COP23 - Week One


By Ayuska Motha, November 12, 2017

Stacey Kimmig and I have been attending the 23rd Conference of the Parties (COP) to the United Nations Framework Convention on Climate Change (UNFCCC)

in Bonn this past week. For the first time ever, a small island nation Fiji, is presiding, although the COP is being held in Germany. FAWCO is fortunate to be one of the 27 member organizations of the Women and Gender Constituency (WGC) and we have been able to learn so much from our WGC colleagues and have worked to support them as much as we can.

WGC has been busy working with women’s organisations, indigenous people and small island developing states, and parties to draft the elements of a Gender Action Plan

(GAP) designed to increase women’s participation and representation in the UNFCCC process. The first week was busy for many within the WGC

working to bring about awareness of and to promote the adoption of the Gender Action Plan. The major success so far is that the Gender Action Plan will be adopted!!

Well done to all those hardworking and innovative women (and man) who were in some way responsible for the adoption of the GAP.

So, what else has been going on at COP23 over the past week?

Al Gore gave a presentation on November 10th on “The Climate Crisis and its solutions”. His presentation included incredible photos and video clips of extreme weather events

over the past years and he urged leaders to stop energy subsidies. He ended on a positive note, illustrating with impressive graphs just how much many countries are investing in renewable energy.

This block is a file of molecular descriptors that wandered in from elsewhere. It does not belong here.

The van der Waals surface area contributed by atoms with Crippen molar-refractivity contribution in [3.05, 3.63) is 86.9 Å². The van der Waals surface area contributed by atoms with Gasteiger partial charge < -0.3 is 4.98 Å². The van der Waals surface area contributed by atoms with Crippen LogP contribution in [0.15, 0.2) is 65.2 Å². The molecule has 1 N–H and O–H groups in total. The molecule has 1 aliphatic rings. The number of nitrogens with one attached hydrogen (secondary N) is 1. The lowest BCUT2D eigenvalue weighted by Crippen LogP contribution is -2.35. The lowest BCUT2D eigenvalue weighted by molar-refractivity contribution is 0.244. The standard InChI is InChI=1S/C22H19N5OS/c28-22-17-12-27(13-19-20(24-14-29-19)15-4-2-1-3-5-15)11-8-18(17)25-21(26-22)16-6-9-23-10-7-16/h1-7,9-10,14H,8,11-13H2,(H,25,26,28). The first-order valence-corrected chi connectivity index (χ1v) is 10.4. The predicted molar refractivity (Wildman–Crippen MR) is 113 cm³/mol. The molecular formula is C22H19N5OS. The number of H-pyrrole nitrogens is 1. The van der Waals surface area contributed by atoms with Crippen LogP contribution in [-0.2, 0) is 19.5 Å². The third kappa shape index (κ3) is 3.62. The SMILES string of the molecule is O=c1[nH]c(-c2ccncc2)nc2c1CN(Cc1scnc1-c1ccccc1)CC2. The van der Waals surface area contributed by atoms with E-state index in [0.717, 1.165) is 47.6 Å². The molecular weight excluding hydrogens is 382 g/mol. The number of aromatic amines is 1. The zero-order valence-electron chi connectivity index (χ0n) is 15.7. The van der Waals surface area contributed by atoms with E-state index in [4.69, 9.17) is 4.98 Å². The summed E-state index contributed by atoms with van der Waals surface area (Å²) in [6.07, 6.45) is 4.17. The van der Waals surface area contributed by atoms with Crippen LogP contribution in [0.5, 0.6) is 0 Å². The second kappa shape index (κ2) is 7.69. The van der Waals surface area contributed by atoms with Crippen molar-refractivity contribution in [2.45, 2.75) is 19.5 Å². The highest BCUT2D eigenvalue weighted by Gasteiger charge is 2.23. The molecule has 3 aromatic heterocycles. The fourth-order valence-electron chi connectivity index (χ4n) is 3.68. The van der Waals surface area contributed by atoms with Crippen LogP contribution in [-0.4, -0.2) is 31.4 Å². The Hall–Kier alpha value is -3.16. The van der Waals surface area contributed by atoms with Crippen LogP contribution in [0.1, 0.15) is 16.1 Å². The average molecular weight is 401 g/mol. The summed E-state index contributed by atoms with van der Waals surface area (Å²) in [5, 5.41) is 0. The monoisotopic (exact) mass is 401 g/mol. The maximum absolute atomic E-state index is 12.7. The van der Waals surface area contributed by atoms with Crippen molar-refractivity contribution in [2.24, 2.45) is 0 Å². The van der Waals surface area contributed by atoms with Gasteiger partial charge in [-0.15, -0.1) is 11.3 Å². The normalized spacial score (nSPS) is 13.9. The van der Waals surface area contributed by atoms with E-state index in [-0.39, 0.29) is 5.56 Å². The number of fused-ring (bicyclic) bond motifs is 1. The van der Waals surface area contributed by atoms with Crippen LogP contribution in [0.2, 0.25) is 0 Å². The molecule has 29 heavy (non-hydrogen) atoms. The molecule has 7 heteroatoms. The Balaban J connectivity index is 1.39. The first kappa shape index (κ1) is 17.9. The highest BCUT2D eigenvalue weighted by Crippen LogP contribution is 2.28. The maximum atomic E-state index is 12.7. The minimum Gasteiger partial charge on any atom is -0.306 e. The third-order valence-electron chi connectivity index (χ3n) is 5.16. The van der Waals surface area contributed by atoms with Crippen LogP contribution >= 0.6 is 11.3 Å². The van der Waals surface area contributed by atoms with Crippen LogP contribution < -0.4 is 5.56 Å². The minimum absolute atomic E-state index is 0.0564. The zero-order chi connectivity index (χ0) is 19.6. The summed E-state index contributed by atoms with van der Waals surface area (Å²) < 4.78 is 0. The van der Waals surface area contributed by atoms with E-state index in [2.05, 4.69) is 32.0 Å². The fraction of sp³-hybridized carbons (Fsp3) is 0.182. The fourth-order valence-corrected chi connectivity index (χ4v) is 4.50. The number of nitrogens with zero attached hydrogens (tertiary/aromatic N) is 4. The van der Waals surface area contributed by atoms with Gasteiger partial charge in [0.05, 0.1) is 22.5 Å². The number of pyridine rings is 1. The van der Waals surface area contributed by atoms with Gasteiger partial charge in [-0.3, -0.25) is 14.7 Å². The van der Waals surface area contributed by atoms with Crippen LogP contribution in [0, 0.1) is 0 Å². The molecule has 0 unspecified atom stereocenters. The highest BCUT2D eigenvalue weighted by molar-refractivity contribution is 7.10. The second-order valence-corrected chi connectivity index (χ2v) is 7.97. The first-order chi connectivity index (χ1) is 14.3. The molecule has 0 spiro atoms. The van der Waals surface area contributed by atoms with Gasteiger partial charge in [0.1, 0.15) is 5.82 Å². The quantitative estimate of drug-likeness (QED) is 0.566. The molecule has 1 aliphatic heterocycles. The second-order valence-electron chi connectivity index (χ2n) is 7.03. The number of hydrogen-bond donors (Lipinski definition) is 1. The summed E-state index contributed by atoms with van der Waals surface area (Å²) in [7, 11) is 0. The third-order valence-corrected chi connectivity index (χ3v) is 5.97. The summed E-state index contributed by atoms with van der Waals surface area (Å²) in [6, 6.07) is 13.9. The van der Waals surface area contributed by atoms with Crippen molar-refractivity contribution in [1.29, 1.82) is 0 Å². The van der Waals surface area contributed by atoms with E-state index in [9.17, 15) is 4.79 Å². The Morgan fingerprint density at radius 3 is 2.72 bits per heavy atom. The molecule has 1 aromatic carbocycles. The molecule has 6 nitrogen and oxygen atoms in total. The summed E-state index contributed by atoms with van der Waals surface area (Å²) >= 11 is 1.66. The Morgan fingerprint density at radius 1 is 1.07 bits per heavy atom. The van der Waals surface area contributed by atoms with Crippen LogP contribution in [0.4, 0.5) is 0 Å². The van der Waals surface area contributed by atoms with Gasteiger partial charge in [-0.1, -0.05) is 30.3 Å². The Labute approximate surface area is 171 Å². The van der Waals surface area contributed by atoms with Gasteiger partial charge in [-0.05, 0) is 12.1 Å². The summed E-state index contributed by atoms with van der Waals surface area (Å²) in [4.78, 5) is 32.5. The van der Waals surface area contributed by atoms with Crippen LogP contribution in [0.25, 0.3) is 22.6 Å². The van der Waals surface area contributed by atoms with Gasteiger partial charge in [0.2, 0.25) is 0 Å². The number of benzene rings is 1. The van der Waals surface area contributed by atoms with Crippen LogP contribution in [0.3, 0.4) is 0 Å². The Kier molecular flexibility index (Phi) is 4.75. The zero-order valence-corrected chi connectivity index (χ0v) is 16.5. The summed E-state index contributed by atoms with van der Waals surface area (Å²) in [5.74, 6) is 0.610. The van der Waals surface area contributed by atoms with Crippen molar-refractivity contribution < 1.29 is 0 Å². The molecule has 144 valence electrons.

Right outside COP23 in a smaller tent pavilion the “We are still in” movement is showcasing US Climate action by non-federal leaders. Despite the U.S federal

government stating their withdrawal from the Paris Agreement, the signatories of “We are still in” are doing their bit to support the U.S. in achieving its greenhouse gas emission reductions. These US climate leaders represent state governors, mayors and council members,

campuses and businesses and investors and it was encouraging to see a positive US presence, albeit outside of the actual COP23. Within COP23, I did see and hear

some US delegates during meetings and negotiations and many US experts were part of panels, giving press conferences and generally still present and participating.

There is still much to discuss and negotiate over the final week of COP23 and I will report back again to you all on the events and outcomes.